I’m not a white floral gal. Take for instance, Parfum de Nicolai Number One. Number One may be a gorgeous awarding winning fragrance but it just doesn’t make my heart skip a beat. Serge Lutens Nuit de Cellophane is the epitome of white floral perfection but it just bores me silly. But take your basic white floral notes and make them the centerpiece of an oriental or chypre and I’m all over it.
Divine eau de parfum, makes me swoon so hard I lose consciousness, my knees buckle and I’m typically distracted while wearing it. Divine eau de parfum could have been created by Dominique Ropion, who I’ve come to think of as a classicist, a rare breed of perfumer who still makes unabashedly full bodied and sultry fragrances. Of course, Ropion is not the perfumer for Divine, but I digress, I’m obsessed with him lately.
Divine is a tiny niche perfumery from France, started in Dinard, a seaside town in Brittany of all places. Dinard isn’t Grasse, and it’s a far cry from Paris, and it isn’t chic or trendy. Yvon Mouchel is the perfumer, who, as the story goes, owned his own perfume boutique before he decided to create the juice himself. The idea of this small perfumery, creating classically beautiful fragrances gives me the warm fuzzies. I’m a huge fan of the underdog, and Divine fits this description.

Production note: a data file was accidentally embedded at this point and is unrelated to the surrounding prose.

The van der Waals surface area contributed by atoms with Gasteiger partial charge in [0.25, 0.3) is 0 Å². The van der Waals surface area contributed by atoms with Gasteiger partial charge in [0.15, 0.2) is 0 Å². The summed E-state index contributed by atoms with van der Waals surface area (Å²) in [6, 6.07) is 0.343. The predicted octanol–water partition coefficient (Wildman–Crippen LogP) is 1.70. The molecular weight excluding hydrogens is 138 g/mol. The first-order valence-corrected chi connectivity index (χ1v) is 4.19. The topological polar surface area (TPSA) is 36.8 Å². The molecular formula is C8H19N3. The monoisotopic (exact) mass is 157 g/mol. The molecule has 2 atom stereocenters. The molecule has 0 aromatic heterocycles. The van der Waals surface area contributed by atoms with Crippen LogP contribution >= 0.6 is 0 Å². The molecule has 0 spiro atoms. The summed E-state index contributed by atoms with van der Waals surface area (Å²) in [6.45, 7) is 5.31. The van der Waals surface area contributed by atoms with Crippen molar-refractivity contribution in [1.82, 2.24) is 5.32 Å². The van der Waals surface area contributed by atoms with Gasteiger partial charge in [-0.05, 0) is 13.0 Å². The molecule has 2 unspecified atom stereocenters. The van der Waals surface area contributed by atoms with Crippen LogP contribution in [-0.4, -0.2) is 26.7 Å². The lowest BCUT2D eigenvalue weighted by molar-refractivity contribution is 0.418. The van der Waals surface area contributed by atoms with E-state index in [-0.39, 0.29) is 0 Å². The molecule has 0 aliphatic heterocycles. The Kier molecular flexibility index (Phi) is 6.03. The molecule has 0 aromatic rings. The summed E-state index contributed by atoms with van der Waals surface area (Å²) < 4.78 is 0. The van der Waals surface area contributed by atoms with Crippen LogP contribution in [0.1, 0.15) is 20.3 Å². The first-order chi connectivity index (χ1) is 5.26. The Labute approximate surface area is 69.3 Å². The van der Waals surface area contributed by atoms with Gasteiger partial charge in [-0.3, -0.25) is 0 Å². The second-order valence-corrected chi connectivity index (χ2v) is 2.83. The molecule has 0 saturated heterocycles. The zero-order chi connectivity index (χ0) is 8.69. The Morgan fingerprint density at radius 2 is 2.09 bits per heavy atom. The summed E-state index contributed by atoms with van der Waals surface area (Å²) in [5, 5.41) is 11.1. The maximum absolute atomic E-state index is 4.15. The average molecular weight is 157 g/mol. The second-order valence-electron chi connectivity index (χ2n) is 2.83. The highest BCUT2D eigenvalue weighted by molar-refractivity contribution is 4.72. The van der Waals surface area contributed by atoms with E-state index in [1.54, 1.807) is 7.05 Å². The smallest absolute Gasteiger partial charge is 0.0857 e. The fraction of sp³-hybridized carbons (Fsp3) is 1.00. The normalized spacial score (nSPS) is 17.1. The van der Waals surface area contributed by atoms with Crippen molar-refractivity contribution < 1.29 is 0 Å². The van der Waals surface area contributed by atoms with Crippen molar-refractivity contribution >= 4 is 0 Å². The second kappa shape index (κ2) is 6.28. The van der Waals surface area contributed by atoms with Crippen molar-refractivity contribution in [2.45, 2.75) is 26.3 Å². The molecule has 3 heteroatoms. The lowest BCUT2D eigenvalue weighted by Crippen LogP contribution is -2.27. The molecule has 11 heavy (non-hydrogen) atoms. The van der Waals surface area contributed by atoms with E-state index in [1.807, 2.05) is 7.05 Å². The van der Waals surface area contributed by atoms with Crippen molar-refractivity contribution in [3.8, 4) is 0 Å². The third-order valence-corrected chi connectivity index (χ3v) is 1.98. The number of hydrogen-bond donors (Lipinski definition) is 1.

Divine eau de parfum is categorized as a chypre. When a chypre leans toward the sweet, I have a difficult time differentiating between it and a floral oriental. Divine eau parfum stands somewhere between floral oriental and chypre to my nose. Similar to Acqua di Parma’s Iris Nobile eau de parfum, which is also considered a chypre, but I would have guessed a floral oriental. Speaking of Iris Nobile edp (not edt), there are some strong similarities between it and Divine. Both are luscious full bodied white florals, heavy on the gardenia and tuberose, with fruity beginnings and spicy, mossy bases causing me to drool.
Divine’s list of notes are peach, coriander, gardenia, Indian tuberose, May rose, oak moss, musk, vanilla, and spices. There will be no mistaking, when you smell Divine, it’s very 1950s Hollywood glamour. Divine is real perfume, for a confident woman, who cares not that she’s wearing an in your face tuberose/gardenia chypre. If she’s going to wear perfume she’s damn well going to wear the good stuff.
Divine has won me over. I hope more people fall in love with Divine’s perfumes and I wish the company much success. It would please me to know that a small perfumery can make good old fashioned perfumes against all odds, without advertising and make it on their exceptional juice alone.
You can purchase directly from Divine's website from wherever you happen to live. In the US Divine is sold at Luckyscent.
PS: The image is Ellen Barkin. I love Ellen, she rocks.